The most vicious and, perhaps most uninformed of those opposing the House's health care reform package have compared our president to Adolf Hitler, who ran Germany with an iron fist from 1933 to 1945. Jews, Slavs, Gypsies and gays were rounded up, shoved into dilapidated slave labor camps, and then killed.
One can, however, compare his negotiating tactics to the now mocked Neville Chamberlain, the United Kingdom's prime minister who was forced to resign in disgrace after his strategy to buy Hitler's peace through appeasement failed. Mr. Chamberlain gave Hitler the go-ahead to annex Austria and the then German-populated Sudetenland section of Czechoslovakia and re-militarize the Rhineland. Hitler said he merely wanted to reunite the German peoples under one nation. His ambitions didn't stop there, however. He took the rest of Czechoslovakia by force, invaded Poland, Norway, Denmark, the Low Countries, France, Yugoslavia, Greece, and the Union of Soviet Socialist Republics.
Mr. Obama promised health care reform but wanted to usher in a new era of bipartisanship as he did so. He compromised on the economic stimulus package but got not one House Republican to vote for it. He fared a little better in the Senate - three Republicans jumped on board.
The president ceded the health care reform process to a gang of six Senators (three Democrats and three Republicans) who sit on the Finance Committee at the get-go even though he had a fifty-seven seat majority (59 - 2 absent Democrats)) in the Senate.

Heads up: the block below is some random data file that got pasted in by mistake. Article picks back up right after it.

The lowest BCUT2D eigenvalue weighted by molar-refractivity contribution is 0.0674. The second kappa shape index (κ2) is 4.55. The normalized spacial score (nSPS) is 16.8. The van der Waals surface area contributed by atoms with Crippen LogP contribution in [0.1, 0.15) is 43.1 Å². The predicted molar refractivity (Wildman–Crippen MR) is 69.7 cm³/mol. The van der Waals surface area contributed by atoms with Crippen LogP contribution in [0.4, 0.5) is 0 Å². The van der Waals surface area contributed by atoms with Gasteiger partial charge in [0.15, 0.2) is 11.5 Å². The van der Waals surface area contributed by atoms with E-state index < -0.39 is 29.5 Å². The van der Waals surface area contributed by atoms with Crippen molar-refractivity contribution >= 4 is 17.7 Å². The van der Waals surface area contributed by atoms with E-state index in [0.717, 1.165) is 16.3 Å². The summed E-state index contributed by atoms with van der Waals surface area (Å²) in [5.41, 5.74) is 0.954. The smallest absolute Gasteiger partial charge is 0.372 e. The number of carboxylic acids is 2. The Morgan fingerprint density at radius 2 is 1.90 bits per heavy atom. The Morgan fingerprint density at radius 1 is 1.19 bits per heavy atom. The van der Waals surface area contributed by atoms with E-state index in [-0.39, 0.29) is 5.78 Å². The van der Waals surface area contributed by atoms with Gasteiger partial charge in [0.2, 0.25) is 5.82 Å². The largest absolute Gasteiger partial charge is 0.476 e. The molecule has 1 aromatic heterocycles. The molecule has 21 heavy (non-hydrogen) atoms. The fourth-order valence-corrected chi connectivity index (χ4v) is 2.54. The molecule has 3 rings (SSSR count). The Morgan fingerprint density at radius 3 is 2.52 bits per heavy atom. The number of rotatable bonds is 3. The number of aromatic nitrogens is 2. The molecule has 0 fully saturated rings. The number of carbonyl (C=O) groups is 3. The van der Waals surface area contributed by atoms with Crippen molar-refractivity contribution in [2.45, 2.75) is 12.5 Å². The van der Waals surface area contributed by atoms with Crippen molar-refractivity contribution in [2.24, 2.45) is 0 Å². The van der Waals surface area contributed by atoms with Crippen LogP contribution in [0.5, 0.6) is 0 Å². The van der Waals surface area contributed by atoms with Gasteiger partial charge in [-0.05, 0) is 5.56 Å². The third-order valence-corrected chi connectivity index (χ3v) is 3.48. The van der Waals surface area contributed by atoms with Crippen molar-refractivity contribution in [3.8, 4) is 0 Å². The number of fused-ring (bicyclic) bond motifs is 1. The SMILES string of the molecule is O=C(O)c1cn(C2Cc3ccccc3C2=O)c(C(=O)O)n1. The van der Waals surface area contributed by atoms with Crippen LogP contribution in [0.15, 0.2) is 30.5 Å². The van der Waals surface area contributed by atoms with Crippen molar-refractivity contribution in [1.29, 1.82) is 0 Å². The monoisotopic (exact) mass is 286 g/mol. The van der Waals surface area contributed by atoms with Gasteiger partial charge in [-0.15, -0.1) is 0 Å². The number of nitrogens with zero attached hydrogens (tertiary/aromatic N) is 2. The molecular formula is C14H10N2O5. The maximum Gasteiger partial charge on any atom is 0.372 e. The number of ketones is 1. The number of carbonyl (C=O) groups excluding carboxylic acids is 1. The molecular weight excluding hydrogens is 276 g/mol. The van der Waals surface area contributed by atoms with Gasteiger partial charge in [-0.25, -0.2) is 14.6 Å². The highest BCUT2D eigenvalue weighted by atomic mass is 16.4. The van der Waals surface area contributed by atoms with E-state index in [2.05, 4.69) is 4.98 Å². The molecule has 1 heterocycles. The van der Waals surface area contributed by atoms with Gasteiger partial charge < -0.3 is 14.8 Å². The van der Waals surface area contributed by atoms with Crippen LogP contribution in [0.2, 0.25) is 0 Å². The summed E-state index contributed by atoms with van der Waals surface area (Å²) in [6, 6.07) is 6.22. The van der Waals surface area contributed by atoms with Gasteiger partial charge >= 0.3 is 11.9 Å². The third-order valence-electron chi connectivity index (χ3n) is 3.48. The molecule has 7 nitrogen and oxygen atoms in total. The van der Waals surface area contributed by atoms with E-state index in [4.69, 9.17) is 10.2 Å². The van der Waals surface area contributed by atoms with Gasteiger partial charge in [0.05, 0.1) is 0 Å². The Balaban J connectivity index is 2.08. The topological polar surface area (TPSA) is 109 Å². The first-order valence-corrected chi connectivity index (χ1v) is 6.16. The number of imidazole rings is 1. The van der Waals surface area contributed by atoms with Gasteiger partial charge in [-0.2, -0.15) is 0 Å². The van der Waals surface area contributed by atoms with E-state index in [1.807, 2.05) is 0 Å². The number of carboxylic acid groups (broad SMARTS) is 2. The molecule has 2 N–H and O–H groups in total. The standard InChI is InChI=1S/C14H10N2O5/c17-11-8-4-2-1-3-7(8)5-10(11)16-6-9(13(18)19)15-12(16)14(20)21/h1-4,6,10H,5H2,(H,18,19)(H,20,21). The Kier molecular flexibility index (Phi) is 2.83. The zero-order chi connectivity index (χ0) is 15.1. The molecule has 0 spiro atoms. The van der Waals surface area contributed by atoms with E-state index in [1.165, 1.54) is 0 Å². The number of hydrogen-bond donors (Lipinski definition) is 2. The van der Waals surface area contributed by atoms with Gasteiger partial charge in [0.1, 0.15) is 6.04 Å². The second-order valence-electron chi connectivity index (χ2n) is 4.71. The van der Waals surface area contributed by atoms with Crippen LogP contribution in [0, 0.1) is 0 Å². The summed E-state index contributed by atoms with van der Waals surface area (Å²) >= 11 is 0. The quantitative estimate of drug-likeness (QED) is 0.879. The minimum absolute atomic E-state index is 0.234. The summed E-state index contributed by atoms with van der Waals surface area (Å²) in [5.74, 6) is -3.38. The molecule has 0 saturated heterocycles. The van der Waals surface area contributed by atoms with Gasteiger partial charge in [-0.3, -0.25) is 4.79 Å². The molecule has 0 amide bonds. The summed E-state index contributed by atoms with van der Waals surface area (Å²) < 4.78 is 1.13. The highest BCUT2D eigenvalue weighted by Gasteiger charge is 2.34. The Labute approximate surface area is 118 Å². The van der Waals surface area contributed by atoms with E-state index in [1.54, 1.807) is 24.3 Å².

Though he expressed his support for a "public option", the president said he could drop it from the plan to win over Republican votes even after Senator Al Franken (D-Minnesota) took his seat. He congratulated three Republican Senators - Chuck Grassley (R-Iowa), Mike Enzi (R-Wyoming), and Olympia Snowe (R-Maine) for negotiating with him even before he obtained their commitment to back his reform package. No Republican member of the Gang of Six has committed him or herself to support Obama's health care reform package. He ceded the government's right to negotiate for lower, imported brand x prescription drugs in return for their decision to remain neutral (as opposed to support) in the health care reform debate.
Last week Senator Grassley upped his demands for a compromise. The senator at first insisted upon the removal of the public option. The president, in suggesting that the "public option" is not vital, has basically granted him that wish. Then, at a town hall meeting the senator ran from the president and his agenda and gave up on the pretense that he was negotiating in good faith by (a) reinforcing the mistaken notion that there are "death panels" in the health insurance bills making their way through Congress and (b) by suggesting that he was trying to slow the process down to allow them to protest and kill the bill.
Obama praised the Republican senator even though he said he could not support a bill that did not win four + Republican senators. Ne suggests he cannot support a bill that fails to win 75 - 80 senators (15-20 Republican senators) and yet the president still praises him in his own town hall meetings.
The president, like Chamberlain, behaves as if he is negotiating from a point of weakness even though he is the one in power (Hitler's Germany wasn't ready for World War II when its leader first pushed for Austria). And he continues to behave as if the senator from Iowa is negotiating in good faith when in fact it is clear to many of us that he is trying to kill health care reform.
The president is being criticized on the right for being too forceful when in fact the opposite is true. He's behaving like a wimp. Was New York Times columnist Maureen Dowd on to something when she pejoratively referred to him as "Obambi?" I'm beginning to think so.